In the autumn of the seventh year my mystery disease emerged once more, but this time it didn't disappear after six weeks. There was no let-up, no reprieve, no chance to catch my breath. 

I Went Chronic

I had been sent by my doctor for an assortment of medical tests but they all came back saying I was in perfect health. I still had no idea what was wrong, or what to do about it. 

All I knew by this time was that spending a lot of time in bed helped. My sleep was completely screwed up, as I was up through the night till dawn, then slept till mid-day. 

Sleep didn't make me feel any better but I needed a lot of it. I felt seasick, and like I was vibrating. I would clutch my pillow, willing the shaking to stop. My efforts were in vain.

I would do somewhat better through the summer. I went from being a bed-bound vegetable to a much-improved dull normal. At the end of summer, I would slide down in terms of energy level, cognitive sharpness, and overall well-being. 

By the end of November, I would have a major crash. Sometimes it happened dramatically, like the year I ended up in the ER. 

Back to bed, forget doing or thinking anything. Couldn't watch TV or listen to music, couldn't handle more than 10 minutes of conversation or being around people. 

I re-read my Nancy Drew books, my Anne of Green Gables series, my Little Women novels, and my mother's John Grisham books. And that's all I did.

I Found Help 

In 2007, 15 years after my first acute bout, and eight years after I went chronic, my mother sent me to a naturopath, Dr. Kelly Upcott. I had no money so my mother kindly paid for my monthly appointments for the next few years. If she hadn't, I would have been completely on my own, floundering in the dark. I would probably still be in my bed staring out the window.

Over the next few years, this naturopathic treatment very slowly but very surely began to drag me back into the light.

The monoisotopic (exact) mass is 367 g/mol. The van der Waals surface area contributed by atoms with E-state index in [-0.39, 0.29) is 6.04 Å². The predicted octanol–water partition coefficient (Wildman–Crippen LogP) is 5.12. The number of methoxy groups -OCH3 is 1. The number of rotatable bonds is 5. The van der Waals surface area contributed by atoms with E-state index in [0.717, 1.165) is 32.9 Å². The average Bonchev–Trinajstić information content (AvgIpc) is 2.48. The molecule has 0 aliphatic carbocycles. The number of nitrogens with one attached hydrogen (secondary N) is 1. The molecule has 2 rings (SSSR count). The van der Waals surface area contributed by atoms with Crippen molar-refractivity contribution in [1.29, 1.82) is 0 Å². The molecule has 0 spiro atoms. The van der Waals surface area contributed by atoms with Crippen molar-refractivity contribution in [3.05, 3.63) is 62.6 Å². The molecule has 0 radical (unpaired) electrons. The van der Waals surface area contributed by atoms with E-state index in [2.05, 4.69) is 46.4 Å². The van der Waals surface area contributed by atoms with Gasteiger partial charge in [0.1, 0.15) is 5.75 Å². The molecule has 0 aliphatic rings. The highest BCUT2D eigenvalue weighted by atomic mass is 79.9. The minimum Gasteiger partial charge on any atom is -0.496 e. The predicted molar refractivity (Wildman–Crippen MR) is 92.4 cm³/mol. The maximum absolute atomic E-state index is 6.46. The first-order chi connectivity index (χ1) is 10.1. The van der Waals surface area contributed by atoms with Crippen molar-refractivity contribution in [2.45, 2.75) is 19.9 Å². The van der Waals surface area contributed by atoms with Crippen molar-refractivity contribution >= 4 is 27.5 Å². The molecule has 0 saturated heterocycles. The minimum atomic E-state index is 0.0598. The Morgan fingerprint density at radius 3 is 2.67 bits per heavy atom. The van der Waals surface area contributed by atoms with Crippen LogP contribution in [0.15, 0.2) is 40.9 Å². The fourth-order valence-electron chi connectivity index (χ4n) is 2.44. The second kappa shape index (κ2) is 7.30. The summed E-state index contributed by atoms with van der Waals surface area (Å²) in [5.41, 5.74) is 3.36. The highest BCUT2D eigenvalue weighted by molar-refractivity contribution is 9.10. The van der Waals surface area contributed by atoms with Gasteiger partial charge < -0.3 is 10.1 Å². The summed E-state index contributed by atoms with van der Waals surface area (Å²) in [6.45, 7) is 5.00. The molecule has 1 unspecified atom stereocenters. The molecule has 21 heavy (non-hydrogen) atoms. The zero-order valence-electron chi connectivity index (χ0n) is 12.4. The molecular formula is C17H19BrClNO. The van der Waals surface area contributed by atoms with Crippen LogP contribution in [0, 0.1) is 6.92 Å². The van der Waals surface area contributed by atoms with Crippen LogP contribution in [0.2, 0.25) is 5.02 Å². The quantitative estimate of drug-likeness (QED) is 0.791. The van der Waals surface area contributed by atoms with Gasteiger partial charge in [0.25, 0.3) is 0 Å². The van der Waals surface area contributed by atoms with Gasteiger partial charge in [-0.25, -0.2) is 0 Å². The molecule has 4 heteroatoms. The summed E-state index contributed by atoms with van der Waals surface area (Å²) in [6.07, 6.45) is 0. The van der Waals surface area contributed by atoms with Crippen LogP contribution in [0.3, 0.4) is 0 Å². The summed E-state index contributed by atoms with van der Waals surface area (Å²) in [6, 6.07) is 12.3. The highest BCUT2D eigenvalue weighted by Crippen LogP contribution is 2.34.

The day when I was able to drive myself to the neighboring small town, and go to three stores without ending up on the verge of collapse, with my brain (more or less) intact and functional, then drive myself home and not have to dive face first into my bed for the next three days ... I began to believe that maybe I was going to make it.

Our Invisible Community

Jody and son Jesse
Jody and her son Jesse, who also has ME/CFS, in 2014.

As I look back now, from a place I never thought I'd reach, where I spend most days as a reassuringly solid dull normal, I am still as astonished as I was in the beginning of this nightmare. 

I am astonished that so few people in the medical community know anything about this type of illness, and so many apparently are indifferent to it. 

"You're not that sick. It's not that bad." 


This was the message I got from my GP every time I went to see him. He told me he didn't know of any specialists and gave no indication that he would lift a finger to try to find any for me. 

The unique indifference to ME/CFS also permeates the mainstream press, most media except for our own ME/CFS ghetto, our own bloggers, our own Facebook pages, our own forums where the wounded, crippled invalids who are too sick to leave their homes are just about the only people offering solace, encouragement, information to their fellows. 

There are a few champions to our cause, a few scientists and researchers, a few journalists and writers. We are so grateful for these who have appeared in recent years. The silence had been deafening.

The devastation that this illness brings to a person's life, to their working world, to their marriages and families, shreds everything in its sights like a shotgun blast. 

An unknown number of my peers are unseen and unheard day in and day out. They are too ill to leave their homes, many of them too ill to leave their beds. Or too poor to have beds, or homes for that matter. And many of them have been forgotten by the people who used to know them, leaving no trace no ripple of their existence.